Troyen, the recording you have (of 2006 reissue) is different than mine, which is the original. I didn't go back to the "shelves", because my collection is wide enough to cope with retrieving items I don't intend to listen in the future. As I have mentioned in some previous threads, my collection of almost four decades is vast enough to handle. We speak of a very good number of thousands of recording items.
The website of Opera Rara may say that the Rossini Opera will be released in November, but the information I got from the the company is late September, unless, since then (it was a couple weeks ago), they anticipated of some more problems with funding. We'll see.
Tagalie, which are the "same two Greek words" you refer to as for the origin of the words "melomane" and "melomaniac"? By the way, I don't get excited to use some foreign words from time to time. It comes naturally, because I feel that the foreign word might be more precise and with all the nuances needed. Since English is not my first language and I happen to speak some more, it comes to me almost naturally to jump even to Latin, if necessary. Malgre' tout, je vois la ne'cessite'.
Parisboy, I don't reside in France and it "didn't slip into my vocabulary". However, I love French and France indeed.
Troyen, I checked again your posts and i don't think I misunderstood you. First, you wrote that the set was issued in 2006. I merely pointed out that it had first been issued in 1987, as Parla correctly implied. Second, I'm not sure how you can know that Parla only had to get the set off his shelf to look at it. Many recording that I have heard over the year (owned or not) are no longer in my collection now. Anyway enough of that.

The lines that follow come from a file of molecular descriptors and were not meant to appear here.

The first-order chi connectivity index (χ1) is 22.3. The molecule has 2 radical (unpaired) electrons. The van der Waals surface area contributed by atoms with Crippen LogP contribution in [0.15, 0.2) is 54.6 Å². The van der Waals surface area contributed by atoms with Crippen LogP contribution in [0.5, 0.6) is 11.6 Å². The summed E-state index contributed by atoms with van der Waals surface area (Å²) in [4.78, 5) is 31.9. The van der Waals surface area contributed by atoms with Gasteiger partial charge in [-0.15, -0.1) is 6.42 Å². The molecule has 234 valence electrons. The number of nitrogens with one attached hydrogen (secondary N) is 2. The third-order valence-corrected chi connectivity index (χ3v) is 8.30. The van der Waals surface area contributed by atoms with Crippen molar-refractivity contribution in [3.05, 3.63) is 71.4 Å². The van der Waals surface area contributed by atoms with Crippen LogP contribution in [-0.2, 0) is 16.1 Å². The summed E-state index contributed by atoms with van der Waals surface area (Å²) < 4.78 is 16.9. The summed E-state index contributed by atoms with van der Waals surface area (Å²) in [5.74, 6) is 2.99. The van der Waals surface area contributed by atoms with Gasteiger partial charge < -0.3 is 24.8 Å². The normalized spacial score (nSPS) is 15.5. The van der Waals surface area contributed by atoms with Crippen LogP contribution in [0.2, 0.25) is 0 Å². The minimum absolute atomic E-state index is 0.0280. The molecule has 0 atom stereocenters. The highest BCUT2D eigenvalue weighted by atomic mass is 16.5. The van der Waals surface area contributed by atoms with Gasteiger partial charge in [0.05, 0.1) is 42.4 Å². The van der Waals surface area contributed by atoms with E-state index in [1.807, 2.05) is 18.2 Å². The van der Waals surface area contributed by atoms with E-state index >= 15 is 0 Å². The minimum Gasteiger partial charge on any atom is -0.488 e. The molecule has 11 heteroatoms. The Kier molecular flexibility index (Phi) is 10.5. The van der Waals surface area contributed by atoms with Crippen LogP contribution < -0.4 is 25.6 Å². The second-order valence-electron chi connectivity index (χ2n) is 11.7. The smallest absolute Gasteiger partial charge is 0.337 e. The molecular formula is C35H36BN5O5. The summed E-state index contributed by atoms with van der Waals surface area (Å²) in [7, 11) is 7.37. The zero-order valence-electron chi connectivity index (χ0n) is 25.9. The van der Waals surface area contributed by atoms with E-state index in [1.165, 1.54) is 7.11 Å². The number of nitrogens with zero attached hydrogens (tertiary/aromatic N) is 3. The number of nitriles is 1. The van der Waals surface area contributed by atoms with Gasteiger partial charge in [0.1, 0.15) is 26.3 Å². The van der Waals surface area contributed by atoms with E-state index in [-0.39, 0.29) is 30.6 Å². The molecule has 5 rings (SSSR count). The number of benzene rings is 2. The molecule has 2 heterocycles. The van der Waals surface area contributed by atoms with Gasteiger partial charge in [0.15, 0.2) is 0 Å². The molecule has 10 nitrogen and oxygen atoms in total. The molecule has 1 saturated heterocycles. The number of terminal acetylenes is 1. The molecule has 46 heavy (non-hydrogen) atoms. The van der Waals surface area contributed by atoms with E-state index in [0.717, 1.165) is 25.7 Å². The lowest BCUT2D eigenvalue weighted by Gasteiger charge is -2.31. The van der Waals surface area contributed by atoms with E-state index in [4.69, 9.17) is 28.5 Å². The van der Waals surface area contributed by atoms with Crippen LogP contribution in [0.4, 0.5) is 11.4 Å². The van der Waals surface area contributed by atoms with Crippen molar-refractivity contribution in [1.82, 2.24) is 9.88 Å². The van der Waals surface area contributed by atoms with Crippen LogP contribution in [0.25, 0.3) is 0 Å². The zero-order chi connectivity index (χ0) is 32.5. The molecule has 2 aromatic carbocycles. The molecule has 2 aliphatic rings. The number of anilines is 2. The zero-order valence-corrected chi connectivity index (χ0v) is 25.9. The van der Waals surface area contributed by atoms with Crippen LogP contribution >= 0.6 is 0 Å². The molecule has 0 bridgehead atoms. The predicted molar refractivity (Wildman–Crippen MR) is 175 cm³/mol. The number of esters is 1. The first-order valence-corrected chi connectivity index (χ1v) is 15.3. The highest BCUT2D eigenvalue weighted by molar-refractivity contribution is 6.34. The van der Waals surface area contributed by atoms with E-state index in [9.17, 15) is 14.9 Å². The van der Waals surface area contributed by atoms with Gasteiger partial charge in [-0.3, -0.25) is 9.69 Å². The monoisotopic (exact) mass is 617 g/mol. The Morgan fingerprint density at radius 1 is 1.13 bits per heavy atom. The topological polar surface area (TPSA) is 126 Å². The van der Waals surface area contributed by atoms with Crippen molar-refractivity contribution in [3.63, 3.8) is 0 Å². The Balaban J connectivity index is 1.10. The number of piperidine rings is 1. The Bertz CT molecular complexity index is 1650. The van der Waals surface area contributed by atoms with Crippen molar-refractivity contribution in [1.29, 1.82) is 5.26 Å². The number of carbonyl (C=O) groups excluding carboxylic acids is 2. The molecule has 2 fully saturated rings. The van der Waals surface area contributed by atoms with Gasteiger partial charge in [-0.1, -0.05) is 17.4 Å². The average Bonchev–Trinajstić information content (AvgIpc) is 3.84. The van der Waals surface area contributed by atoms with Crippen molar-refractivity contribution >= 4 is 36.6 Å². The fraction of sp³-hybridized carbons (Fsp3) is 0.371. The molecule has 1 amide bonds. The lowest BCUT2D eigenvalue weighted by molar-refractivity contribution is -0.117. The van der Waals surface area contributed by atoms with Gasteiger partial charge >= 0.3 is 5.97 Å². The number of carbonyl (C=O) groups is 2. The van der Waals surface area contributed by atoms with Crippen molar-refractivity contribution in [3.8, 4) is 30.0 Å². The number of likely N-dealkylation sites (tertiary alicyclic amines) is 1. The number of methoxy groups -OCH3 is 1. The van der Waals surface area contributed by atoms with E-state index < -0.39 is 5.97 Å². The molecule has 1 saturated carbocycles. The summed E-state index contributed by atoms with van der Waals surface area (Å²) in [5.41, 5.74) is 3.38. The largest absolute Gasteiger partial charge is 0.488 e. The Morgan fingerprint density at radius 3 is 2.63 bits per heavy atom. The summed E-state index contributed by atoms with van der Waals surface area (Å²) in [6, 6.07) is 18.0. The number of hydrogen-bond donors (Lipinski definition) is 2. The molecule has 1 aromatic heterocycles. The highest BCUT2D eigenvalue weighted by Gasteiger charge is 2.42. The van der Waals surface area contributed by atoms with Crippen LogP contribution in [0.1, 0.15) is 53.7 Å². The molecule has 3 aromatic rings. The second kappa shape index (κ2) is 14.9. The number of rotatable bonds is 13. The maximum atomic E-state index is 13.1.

Your comments about the 1957 radio broadcast ring true. It must have been about then that I heard it. We had no record player in the house so most of my music came from the Third Programme. Perhaps I can be excused for not remembering it was Joan Sutherland. I was 12 years old at the time, and she was hardly a household name in 1957.
Anyway, I do agree with you that listening to Schuricht's Bruckner is a more rewarding experience. I very much enjoy his swift but never hurried approach (especially in the morning). In the evening I'm ready for Celibidache's slow but so spiritual approach. It never ceases to surprise me that I can enjoy both versions so much!
I forgot to add that one reason I listened to the broadcast was that we lived near Liverpool at the time (the not in the mountains!).
According to Donizetti and his libettist that makes you a Londoner!
I corrected my original statement by saying that my edition was issued in 2006 but that there was another in 2000 and I knew that both operas were recorded in 1986.
The trouble with both these Bruckner performances is that they drag a bit. That's my initial impression having become a Schuricht fan in Bruckner after hearing a revelatory 5th some years back.
Having said that there are moments in the first movement of the 9th which are supremely beautiful and moving. Also, I think he may nail the scherzos in both symphonies like no other.
As to Emilia, either in Liverpool or of Liwerpool, I am wary of opera semi-seria as I am no great fan of Italian 'comic' opera. I think Offenbach did this kind of thing much better and, also, it tends to remind me of G & S!